Is back-to-school burning out your employees?
September 21, 2017
It’s the third week of September, which means the school year is officially in full swing and routines are starting to solidify. If any of your employees are parents, they’ve been dealing with a lot these past few weeks, from hauling kids to and from school to juggling extracurricular activities, preparing healthy lunches everyday, and managing entirely new sleep schedules. On top of all that, they’ve still got to show up to work and attend to their professional responsibilities and deadlines. Understandably, all this pressure can take a toll on your employees and may affect their ability to focus at work.
Signs your employees are burning out
It’s not uncommon for staff members to feel overwhelmed around this time of year. Here are a few ways their stress might manifest in the workplace:
- Diminished quality of work. One of the most obvious indicators of employee disengagement is a decline in the quality of work they produce. They may start to make more mistakes, cut corners haphazardly, or put less effort into their assignments.
- Reduced output. Another signal to be aware of is employees taking longer to finish their tasks. When employees are exhausted, they often work slower and are therefore less efficient with their time. These delays can cause bottlenecks that could in turn make it harder for other staff members to do their jobs.
- Physical or mental fatigue. Exhaustion can affect different people in different ways. Some employees might start dozing off or even napping on the job, while others could become more forgetful or absentminded.
- Tardiness. Sometimes showing up to work or meetings late, taking extended breaks, or leaving early are also symptoms of burnout. Of course these things happen to everyone from time to time, but if the behavior becomes consistent and disruptive, it could point to more complex underlying issues.
- Antisocial tendencies. Depending on the person, heightened stress can sometimes make individuals become more reclusive. Employees who usually have no trouble striking up conversation may grow quiet, aloof, or even rude when dealing with co-workers or customers.
- Negativity. Employees might become more likely to complain or argue when they’re overwhelmed. Rather than focusing on solutions, they may dwell on problems and begin to feel overly discouraged or helpless.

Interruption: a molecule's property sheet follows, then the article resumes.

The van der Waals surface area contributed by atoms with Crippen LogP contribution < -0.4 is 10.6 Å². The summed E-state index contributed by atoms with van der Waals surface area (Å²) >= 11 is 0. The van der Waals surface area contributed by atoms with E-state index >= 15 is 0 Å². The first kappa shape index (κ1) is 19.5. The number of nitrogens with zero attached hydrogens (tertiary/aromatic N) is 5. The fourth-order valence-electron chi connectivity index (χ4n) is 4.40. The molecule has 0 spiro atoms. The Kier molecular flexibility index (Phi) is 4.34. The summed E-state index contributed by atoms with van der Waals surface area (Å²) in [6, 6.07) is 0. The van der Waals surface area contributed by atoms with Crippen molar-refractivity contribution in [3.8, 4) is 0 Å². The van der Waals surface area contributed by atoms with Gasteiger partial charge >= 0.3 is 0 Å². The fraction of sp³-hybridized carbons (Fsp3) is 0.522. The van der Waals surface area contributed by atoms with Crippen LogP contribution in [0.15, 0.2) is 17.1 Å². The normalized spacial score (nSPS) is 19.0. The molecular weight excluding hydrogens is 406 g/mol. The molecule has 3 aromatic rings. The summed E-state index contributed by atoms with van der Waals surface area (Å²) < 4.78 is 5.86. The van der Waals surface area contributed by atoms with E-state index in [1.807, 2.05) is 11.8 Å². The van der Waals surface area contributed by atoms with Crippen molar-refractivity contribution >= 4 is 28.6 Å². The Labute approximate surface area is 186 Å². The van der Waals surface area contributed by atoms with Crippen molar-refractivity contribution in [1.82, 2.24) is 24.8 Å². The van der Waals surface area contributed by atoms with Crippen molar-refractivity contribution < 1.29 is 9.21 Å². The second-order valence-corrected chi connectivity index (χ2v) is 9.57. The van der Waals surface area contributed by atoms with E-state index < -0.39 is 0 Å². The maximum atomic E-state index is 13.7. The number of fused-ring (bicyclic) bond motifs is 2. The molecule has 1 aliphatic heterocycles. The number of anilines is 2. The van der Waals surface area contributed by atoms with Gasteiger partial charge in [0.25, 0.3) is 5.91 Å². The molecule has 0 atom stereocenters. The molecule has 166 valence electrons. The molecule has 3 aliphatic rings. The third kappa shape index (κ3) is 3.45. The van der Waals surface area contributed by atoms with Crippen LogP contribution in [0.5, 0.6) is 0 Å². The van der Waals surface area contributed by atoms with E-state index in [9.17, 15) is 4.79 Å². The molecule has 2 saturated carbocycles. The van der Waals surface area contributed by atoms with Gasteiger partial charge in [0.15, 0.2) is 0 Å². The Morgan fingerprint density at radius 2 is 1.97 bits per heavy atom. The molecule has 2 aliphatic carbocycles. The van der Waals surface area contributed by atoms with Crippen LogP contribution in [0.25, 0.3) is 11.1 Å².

What you can do to help
Fortunately, there are a number of ways you can assist your staff.
- Introduce a sense of calm. It’s very important to recognize that the types of sounds, lighting, furniture, and imagery in a workplace can have crucial and long-lasting effects on employee mental health. Generally, the more natural the environment (ex: sunlight, plants, fresh air), the more at ease your staff will be. Moreover, always speak to them calmly and respectfully; barking commands at them will only make things worse.
- Offer more flexible schedules. This one’s pretty much a no-brainer, but you’d be surprised by how reluctant some organizations are when it comes to bending hours. What they fail to realize is that their employees are already unproductive, so shortening hours or pushing back their start times probably won’t make them any less efficient. In fact, it could have substantial benefits for employees, the organization, and your clients.
- Trim their workload. Even if it’s just for a few days, reducing an employee’s workload can allow them to catch up and feel more in control. De-prioritizing and delegating tasks will likely help them feel less pressured while ensuring the work still gets done. However, be sure to first discuss any workload changes with them so they don’t feel blindsided.
- Consider on-site childcare. If your organization has the resources, it would mean the world to your employees to have the option of bringing their kids to work with them. More and more workplaces are giving their staff peace of mind by relieving them of this burden because it has such a significant impact on employee well-being and productivity.
- Create family-friendly events. Does your organization host bowling nights, barbeques, or fundraisers? If so, it’s a good idea to allow employees to bring their families. Knowing their kids can tag along will alleviate the stress of scrambling to find a babysitter or missing the event entirely.
- Encourage use of your Employee Assistance Program. The resources found in your EAP are extremely advantageous for employees to use, especially when they’re at risk of burning out. Remind them that they have access to various professionals and services that are designed to make their lives easier.
- Don’t assume burnout will pass. Employees who are struggling will only continue to decline if their situation is left unattended. Make sure HR is equipped to support them, whether it’s coordinating time off to regroup or arranging days to work from home. Always remember that even small changes can make a huge difference.
- Ask them what they need. The best way to help your staff is simply to talk to them. You might come up with a million ideas, but if they miss the mark, your employees will continue to feel stretched thin. Start the conversation and check in regularly. Their needs will change over time, so be ready and willing to adapt so they can stay as focused, productive, and happy as possible.
LifeSpeak gets employees back on track
Too many employers chalk employee disengagement up to “bad attitudes” or “laziness”, but the truth is employees usually feel disconnected for reasons that are completely under the control of the organization. We help our clients, from corporations to charities, address these issues and arm their employees with the resources they need to thrive. To learn more about how LifeSpeak can boost employee well-being for your organization, book a free demo today.